Americans are slowly but surely taking control of their financial destinies. According to the Investment Company Institute, nearly half of all U.S. households owned mutual funds in 2004, compared with less than 6% in 1980.

What's even better is that, also according to the ICI, "Mutual fund fees and expenses fell to their lowest levels in more than a quarter century during 2005."

More and more Americans are buying mutual funds, and it's costing them less and less to do so. That's great news, but it raises one very important question: Are you overpaying for your investments?

More than nickels and dimes
In most aspects of our economy, price and quality correlate directly. The fancy restaurants cost more. The nice clothes cost more. You pay a premium to drink the finest wines.

With mutual funds, however, it's almost exactly the opposite. As Motley Fool Champion Funds analyst Shannon Zimmerman is fond of saying, "You get what you don't pay for."

That's because a fund's annual fees are debited directly from your account, hurting your performance each year. And in an industry where roughly 75% of actively managed funds underperform the S&P 500 over 10-year periods, high fees are a high hurdle to great returns.

How much is too much?
According to a recent USA Today article, the average stock fund charges a 1.5% expense ratio. For simplicity's sake, let's compare that with a fund that will ding you just 1% on average (the average expense ratio of our Motley Fool Champion Funds picks, incidentally, is 1.02%). If those 50 basis points don't seem like a lot, consider this little exercise:

Let's say you're 22 and fresh out of college. (If you're younger, congratulations -- you've got a lot of great years ahead of you. If you're older than that, then I'm sure you won't mind reliving our glory days with us.) That means you have 43 investing years before you retire at age 65. Let's also say that you have $1,000 each year to contribute to the mutual fund in your retirement account.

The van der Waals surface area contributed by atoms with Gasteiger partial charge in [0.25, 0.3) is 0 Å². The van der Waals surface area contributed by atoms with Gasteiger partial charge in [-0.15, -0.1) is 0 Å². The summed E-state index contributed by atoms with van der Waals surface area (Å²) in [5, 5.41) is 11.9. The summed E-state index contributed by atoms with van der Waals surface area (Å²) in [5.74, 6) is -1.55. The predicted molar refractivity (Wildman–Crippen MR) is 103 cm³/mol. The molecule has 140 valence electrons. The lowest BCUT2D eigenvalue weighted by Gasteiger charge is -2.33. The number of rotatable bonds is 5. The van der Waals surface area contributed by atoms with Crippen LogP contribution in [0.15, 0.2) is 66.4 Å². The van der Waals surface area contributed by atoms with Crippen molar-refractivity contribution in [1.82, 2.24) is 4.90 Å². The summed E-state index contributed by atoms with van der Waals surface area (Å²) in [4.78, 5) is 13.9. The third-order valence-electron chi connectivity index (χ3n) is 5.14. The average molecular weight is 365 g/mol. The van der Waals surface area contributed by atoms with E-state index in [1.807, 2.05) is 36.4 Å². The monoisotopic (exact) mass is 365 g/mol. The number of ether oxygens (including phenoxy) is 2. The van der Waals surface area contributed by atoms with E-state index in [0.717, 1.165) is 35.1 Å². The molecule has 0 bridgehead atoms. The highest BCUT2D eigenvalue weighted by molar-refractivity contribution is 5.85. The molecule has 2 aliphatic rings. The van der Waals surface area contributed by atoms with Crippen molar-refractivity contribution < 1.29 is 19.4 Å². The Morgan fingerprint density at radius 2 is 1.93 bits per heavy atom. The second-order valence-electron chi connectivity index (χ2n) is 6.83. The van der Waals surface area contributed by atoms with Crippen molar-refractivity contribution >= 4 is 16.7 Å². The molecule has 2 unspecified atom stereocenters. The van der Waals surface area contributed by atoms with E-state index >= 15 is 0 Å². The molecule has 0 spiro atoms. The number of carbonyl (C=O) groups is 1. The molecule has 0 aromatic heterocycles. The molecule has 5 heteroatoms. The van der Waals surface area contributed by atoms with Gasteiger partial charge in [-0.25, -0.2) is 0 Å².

Let's run the numbers
If each fund achieves the same 10% return before fees, by the end of your 43 years, the fund with the 1.5% expense ratio will have cost you nearly $70,000 in gains ($480,522 vs. $413,314).

That's if the two funds earn the same. But there's almost no way they'll earn the same return before fees each year -- the cheaper fund should do better because low fees tend to correlate with two other winning traits:

  1. A shareholder-friendly fund manager.
  2. A long-tenured fund manager.

The reason low fees correlate with great fund managers is that fees come down as returns and assets under management rise -- at least, they will when there's a shareholder-friendly shop behind the fund. In other words, the more success the fund manager has for you, the less his fund should cost you.

And that's a great deal.

Case in point: The outstanding track record of Ron Muhlenkamp, head honcho at Champion Funds recommendation Muhlenkamp (MUHLX). Despite being able to point to market-thumping 14.5% annualized returns over the past 10 years on the back of contrarian picks such as Centex (NYSE:CTX), Citigroup (NYSE:C), American International Group (NYSE:AIG), Cemex (NYSE:CX), Countrywide Financial (NYSE:CFC), and Allstate (NYSE:ALL), Muhlenkamp cut his fund's expense ratio eight basis points earlier this year.

That kind of performance, tenure, and shareholder-friendliness is the hallmark of a long-haul market beater.

The Foolish bottom line
With more and more Americans using mutual funds to build their wealth, fund fees have only come down. While that's a good long-term trend, it's only good for you if you're not overpaying.

The stock funds in Shannon's Champion Funds service are cheap and, on average, beating the market at large by 8.5 percentage points. To see the list of Champs or to learn more about great managers like Ron Muhlenkamp, click here to join Shannon and his Champion Funds analysts free for 30 days.

Neither Brian Richards nor Tim Hanson own shares of any company mentioned in this article. The Fool's disclosure policy is grilled to perfection.